Eating disorders and your hair

More than half the population in the developed world struggles with excess weight, but another, smaller segment is afflicted with eating disorders of a different kind, anorexia nervosa and bulimia. These diseases are characterized by severe and often dangerous weight loss: anorexia by simple undernourishment, bulimia by alternating bouts of compulsive overeating and purging (through self-induced vomiting or the use of diuretics, laxatives and enemas).

In some cases with either disease, the individuals will engage in excessive exercise. Indeed, proprietors of health clubs are told to look out for members who use cardiovascular equipment for extended periods of time in correlation with related behaviors and appearance. Both are considered medical-psychological disorders, and in extreme cases the individual can die of her or his disease. Anorexia and bulimia occur most frequently in young females, as young as 9 years old and up through the mid-40s, although one out of eight victims are males of similar ages. An estimated 8 million in the Middle East suffer from one form or the other.

How hair loss occurs with eating disorders

Both disorders illustrate how the body throws off hair when stressed. The mechanisms are fairly straightforward:

  1. Lack of proper nutrients, organ function insufficiency and gastric abnormalities starve the hair in the anagenphase (when hair grows, at the roots).
  2. Hair shafts skip the catagen phase — the part where hair shafts are seen.
  3. Hair shafts go directly into the exogen (loss) phase. This premature loss of hair is known as telogen effluvium.

Hair, of course, is not the only part of the patient’s physiology affected by this seemingly willful act of starvation (in fact, the patient may wish to end the behavior but is psychologically incapable of doing so without professional help). Seriously affected are the cardiovascular, nervous, and endocrine systems as well as the kidneys and the blood. According to the National Eating Disorders Association, a nonprofit organization, both anorexia and bulimia arise when people “use food and the control of food in an attempt to compensate for feelings and emotions that may otherwise seem overwhelming.” In broad terms, the association says that professional help is recommended for treatment and that addressing the concerns of any one individual is a complex task.

Healthy hair in healthy people

The phenomenon of how eating disorders affect hair health is instructive. Consider the basics of what makes up hair in a healthy individual:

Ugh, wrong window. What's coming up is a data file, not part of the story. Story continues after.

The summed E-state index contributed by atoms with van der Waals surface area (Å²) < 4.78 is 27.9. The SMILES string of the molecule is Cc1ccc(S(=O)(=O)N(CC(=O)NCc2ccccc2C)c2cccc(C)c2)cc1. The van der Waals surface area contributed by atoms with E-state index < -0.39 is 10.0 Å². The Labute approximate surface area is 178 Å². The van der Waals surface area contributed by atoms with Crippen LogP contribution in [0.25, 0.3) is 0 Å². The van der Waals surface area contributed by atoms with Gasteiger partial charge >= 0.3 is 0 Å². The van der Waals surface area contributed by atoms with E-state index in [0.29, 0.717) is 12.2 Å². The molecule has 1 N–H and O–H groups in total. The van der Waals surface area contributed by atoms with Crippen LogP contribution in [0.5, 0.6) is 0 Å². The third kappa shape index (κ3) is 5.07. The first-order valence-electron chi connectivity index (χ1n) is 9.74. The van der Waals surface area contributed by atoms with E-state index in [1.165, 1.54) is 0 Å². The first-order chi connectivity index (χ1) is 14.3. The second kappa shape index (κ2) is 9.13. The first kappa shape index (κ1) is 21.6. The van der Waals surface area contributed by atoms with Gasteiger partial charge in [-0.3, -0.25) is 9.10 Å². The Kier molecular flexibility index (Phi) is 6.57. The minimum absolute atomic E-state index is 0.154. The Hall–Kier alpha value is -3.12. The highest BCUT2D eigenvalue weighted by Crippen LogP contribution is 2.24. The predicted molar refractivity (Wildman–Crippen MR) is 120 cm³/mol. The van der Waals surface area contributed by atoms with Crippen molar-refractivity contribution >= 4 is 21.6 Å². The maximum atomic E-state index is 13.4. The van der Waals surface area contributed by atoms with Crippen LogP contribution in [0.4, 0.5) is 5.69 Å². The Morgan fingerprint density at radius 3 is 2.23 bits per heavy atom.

• Hair is largely made of the protein keratin.
  • The root of the hair is below the skin surface and is produced by a hair bulb, which also determines hair color.
  • Normal hair loss at any age is between 50 and 100 hairs a day. (Until permanent hair loss begins, new hair grows back to replace those that are lost.)
  • The body places hair low in its priorities. In times of scarcity, nutrients are first used by vital organs, leading to a starvation of the hair shaft.

It bears noting that this same type of hair loss, telogen effluvium, often occurs as a result of gastric bypass surgery and other treatments for obesity that involve forced dietary restriction and rapid weight loss. Other shocks to the body, including major surgery of any kind, can have a similar effect.

In otherwise healthy individuals — including surgical patients who adjust their eating with quality nutrition — hair growth resumes 6 to 12 months following surgery. Telogen effluvium as experienced by persons with anorexia or bulimia is usually temporary.


Conclusion: Hair loss and eating disorders

Certainly, the lesson learned is that a healthy diet — not too little, and not too much — is as central to the condition of your hair as it is to general wellbeing. But it also illustrates the interdependencies and relationships of various parts of the body. Psychological conditions may affect how and what we eat. What we eat (or do not eat) sets off a chain reaction among organs, muscles, bones and nerves. The body determines what it needs to keep functioning under limited nutrition (heart keeps ticking, hair can fall out). At the very least, we can see that something isn’t working or is deficient when a very visible part of our physiology breaks down.

And on that level it’s clear that hair is sometimes more than just about vanity. If it is related to inadequate nutrition, its loss is similar to a canary in a coal mine: It is a warning sign.

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1 Comment

  1. I must agree on several experts that have the same facts that you wrote. Our body is a vessel of health that many people are taking it for granted. Knowing some experts who wrote about zinc deficiency at where the article mentioned how our body responds and weakens if we are having a zinc deficiency symptoms. Our hair is one of the windows of our health where a frequent falling hair indicates deeper health issues. So what are the things you can suggest that we eat or do in order to maintain a better hair and even good health?

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